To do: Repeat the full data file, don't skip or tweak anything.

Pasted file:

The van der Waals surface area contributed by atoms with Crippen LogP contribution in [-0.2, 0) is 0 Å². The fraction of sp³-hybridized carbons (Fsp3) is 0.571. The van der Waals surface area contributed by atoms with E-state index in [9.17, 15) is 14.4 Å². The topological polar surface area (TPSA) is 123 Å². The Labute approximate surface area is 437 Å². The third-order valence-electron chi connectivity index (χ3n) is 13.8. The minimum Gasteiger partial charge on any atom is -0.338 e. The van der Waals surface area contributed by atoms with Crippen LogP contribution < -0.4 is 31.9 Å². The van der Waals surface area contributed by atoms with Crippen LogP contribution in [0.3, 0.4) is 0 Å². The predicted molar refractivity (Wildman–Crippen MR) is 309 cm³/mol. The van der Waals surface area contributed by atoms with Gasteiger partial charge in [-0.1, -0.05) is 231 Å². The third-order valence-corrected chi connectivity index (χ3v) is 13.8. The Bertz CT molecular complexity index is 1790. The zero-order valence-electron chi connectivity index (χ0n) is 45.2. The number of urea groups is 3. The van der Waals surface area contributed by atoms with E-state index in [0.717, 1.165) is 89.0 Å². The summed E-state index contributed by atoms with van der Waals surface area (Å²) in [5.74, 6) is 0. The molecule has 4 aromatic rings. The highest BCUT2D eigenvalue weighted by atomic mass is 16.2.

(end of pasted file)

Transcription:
The van der Waals surface area contributed by atoms with Crippen LogP contribution in [-0.2, 0) is 0 Å². The fraction of sp³-hybridized carbons (Fsp3) is 0.571. The van der Waals surface area contributed by atoms with E-state index in [9.17, 15) is 14.4 Å². The topological polar surface area (TPSA) is 123 Å². The Labute approximate surface area is 437 Å². The third-order valence-electron chi connectivity index (χ3n) is 13.8. The minimum Gasteiger partial charge on any atom is -0.338 e. The van der Waals surface area contributed by atoms with Crippen LogP contribution < -0.4 is 31.9 Å². The van der Waals surface area contributed by atoms with Crippen LogP contribution in [0.3, 0.4) is 0 Å². The predicted molar refractivity (Wildman–Crippen MR) is 309 cm³/mol. The van der Waals surface area contributed by atoms with Gasteiger partial charge in [-0.1, -0.05) is 231 Å². The third-order valence-corrected chi connectivity index (χ3v) is 13.8. The Bertz CT molecular complexity index is 1790. The zero-order valence-electron chi connectivity index (χ0n) is 45.2. The number of urea groups is 3. The van der Waals surface area contributed by atoms with E-state index in [0.717, 1.165) is 89.0 Å². The summed E-state index contributed by atoms with van der Waals surface area (Å²) in [5.74, 6) is 0. The molecule has 4 aromatic rings. The highest BCUT2D eigenvalue weighted by atomic mass is 16.2.